Broccoli chemical linked to prevention of cancer

April 12, 1994|By Jonathan Bor | Jonathan Bor,Sun Staff Writer

A chemical found abundantly in some varieties of broccoli appears to prevent or slow the development of breast cancer in laboratory rats -- new evidence that people may find a cheap and effective cancer-fighter on the produce aisle.

The news gets better. While Johns Hopkins University scientists extracted the chemical from broccoli, it also occurs in Brussels sprouts, mustard greens, cabbage and other cruciferous vegetables.

The finding, reported in today's Proceedings of the National Academy of Sciences, adds strength to a widely heralded Hopkins report two years ago in which the scientists found that the chemical -- called sulforaphane -- raised the levels of a cancer-fighting enzyme in human cells grown in the laboratory.

In the latest experiment, the Hopkins team discovered that the chemical appeared to reduce the size and incidence of breast tumors in rats that were fed large quantities of the chemical after receiving a hefty dose of a known carcinogen.

Dr. Paul Talalay, a molecular pharmacologist, said yesterday that he will soon begin experiments in which healthy people will be fed broccoli and possibly other vegetables containing sulforaphane, rather than the chemical extract.

This approach carries dual advantages. First, tests involving vegetables off the shelf do not raise safety concerns and, therefore, don't require a lengthy review process by government regulators. Secondly, this approach emphasizes the concept that benefits can be derived from natural substances.

"This is diet, not drug," Dr. Talalay said. "We are emphasizing the fact that people have . . . something they can control themselves."

For obvious reasons of ethics, the human volunteers will not be exposed to carcinogens in an effort to measure the vegetables' cancer-fighting abilities. Instead, scientists will examine blood samples to see if the dietary regimen boosts the levels of enzymes that block carcinogens from triggering tumor growth.

Not everyone connected with the study shares the view that diet -- not pills -- offers the best hope for cancer protection.

"We have not yet quantified how much sulforaphane is in broccoli and how much is needed for human protection," said Dr. Gary H. Posner, an organic chemist at Johns Hopkins. "Plus, the amount of sulforaphane varies as to climate and the species of broccoli. We want to have something like a pill."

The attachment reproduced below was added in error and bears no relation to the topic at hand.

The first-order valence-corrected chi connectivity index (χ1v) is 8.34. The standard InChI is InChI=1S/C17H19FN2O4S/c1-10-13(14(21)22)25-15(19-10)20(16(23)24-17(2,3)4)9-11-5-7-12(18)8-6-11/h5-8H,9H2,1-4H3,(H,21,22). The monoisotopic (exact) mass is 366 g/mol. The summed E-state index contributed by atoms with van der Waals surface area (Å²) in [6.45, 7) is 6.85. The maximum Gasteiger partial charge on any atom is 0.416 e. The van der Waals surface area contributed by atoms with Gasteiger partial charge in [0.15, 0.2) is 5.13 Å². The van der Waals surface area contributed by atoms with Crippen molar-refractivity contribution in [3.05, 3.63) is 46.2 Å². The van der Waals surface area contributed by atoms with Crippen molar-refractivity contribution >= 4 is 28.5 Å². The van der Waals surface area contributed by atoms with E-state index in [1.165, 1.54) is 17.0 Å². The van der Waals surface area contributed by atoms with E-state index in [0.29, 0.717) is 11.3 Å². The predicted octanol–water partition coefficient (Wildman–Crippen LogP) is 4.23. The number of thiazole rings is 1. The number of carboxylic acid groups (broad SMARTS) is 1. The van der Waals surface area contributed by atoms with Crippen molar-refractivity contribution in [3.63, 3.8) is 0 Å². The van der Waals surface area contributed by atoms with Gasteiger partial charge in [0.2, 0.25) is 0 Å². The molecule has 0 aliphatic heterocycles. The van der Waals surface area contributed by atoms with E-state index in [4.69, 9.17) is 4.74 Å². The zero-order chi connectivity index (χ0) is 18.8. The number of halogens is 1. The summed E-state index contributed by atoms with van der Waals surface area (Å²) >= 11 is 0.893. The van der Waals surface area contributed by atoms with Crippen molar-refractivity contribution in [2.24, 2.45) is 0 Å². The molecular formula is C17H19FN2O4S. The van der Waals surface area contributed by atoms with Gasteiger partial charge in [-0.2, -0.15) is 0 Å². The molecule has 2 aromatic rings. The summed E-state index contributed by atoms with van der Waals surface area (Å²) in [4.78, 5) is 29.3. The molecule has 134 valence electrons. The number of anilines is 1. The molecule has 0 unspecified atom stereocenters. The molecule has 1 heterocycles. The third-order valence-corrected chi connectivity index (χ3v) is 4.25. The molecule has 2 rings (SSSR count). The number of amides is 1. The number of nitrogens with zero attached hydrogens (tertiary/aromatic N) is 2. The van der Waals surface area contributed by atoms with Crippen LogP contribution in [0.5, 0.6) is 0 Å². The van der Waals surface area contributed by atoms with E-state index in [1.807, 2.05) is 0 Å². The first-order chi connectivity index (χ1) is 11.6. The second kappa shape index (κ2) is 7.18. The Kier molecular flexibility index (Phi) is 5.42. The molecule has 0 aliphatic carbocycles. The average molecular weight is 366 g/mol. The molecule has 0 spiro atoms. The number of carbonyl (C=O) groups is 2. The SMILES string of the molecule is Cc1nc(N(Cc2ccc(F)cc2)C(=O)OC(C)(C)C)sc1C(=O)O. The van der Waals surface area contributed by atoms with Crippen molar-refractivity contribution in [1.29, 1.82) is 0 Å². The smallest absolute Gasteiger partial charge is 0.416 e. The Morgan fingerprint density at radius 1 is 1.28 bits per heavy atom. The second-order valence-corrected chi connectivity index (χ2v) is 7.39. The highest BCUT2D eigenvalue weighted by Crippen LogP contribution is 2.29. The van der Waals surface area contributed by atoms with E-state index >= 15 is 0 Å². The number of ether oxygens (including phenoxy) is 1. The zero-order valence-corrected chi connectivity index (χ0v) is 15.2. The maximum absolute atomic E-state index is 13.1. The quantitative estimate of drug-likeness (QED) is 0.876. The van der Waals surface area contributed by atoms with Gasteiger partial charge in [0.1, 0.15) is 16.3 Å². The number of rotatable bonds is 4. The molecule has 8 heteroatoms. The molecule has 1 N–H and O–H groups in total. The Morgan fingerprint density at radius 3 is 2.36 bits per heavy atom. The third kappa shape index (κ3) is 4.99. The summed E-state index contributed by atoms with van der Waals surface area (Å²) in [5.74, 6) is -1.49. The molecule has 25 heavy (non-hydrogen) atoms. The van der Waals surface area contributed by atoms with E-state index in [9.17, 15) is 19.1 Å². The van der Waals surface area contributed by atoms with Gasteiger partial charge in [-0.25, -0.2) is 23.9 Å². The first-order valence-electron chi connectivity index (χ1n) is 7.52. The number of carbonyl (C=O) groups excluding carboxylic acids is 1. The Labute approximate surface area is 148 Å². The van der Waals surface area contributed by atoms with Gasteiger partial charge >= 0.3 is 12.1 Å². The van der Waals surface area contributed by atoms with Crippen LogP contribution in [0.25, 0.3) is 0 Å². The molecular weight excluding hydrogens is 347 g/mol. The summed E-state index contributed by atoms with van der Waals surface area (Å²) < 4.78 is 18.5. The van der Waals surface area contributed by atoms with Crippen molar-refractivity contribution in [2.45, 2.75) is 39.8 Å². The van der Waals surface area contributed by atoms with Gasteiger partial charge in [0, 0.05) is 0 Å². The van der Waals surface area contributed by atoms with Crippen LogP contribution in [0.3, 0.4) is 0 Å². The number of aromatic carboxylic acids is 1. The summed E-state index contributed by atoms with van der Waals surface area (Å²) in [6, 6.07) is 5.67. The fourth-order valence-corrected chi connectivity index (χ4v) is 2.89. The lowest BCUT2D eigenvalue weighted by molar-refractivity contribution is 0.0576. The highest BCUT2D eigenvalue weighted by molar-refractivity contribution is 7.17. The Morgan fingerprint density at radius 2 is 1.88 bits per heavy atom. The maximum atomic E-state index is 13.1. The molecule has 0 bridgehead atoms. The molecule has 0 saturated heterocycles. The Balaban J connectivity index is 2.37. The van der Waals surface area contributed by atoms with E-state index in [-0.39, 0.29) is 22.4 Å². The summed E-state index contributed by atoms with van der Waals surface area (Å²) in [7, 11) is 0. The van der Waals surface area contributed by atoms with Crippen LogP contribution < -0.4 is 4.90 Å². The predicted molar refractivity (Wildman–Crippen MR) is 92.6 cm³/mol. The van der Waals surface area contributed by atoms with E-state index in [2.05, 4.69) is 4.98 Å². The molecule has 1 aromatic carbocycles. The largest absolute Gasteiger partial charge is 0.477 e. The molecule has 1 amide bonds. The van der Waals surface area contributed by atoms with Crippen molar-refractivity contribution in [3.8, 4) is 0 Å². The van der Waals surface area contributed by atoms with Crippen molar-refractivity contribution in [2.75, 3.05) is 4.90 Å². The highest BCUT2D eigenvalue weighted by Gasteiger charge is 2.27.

Dr. Posner said the answer may lie in a pure chemical packaged in pill form or a synthetic variation. In the study, Dr. Posner and his students produced three variations. One seemed to offer slightly greater protection than did the natural chemical.

In the study, about 68 percent of the rats that received nothing but the carcinogen developed mammary tumors. This compared with 26 percent of the rats receiving a high dose of sulforaphane. xTC In contrast, 25 percent of the rats given a synthetic variation developed tumors.

Dr. Posner said he will continue to experiment with chemicals that are slightly altered versions of the natural chemical found in broccoli.

The other authors of the research article are Dr. Yuesheng Zhang, Dr. Thomas Kensler and Dr. Cheon-Gyu Cho. The scientists all approach cancer with the same basic strategy: to prevent the disease with agents that neutralize carcinogens before they trigger tumor growth.

Past studies have shown that carcinogens -- such as those found in cigarette smoke -- are harmless substances until they are broken down by chemicals inside the body known as Phase 1 enzymes. These enzymes convert the once-benign chemicals into dangerous compounds that can damage DNA -- the genetic blueprint -- and set off the unrestrained growth of cancer. But other enzymes, known as Phase 2 enzymes, counteract these molecules before they do their damage.

Sulforaphane appears to raise the level of these helpful enzymes.

While the scientists focused on breast tumors, Dr. Talalay said there is no reason to believe the compound wouldn't have the same effect on other cancers. While pleased that sulforaphane reduced the incidence of cancer by more than half, he said the same figure may not apply directly to humans. Among other reasons, this is because the rats were given very high doses of both the carcinogen and the protective agents.

Also, the findings have nothing to do with fighting cancer once it has developed, he said. "We don't want people, especially those afflicted with cancer, [to think] that now we have a cure."

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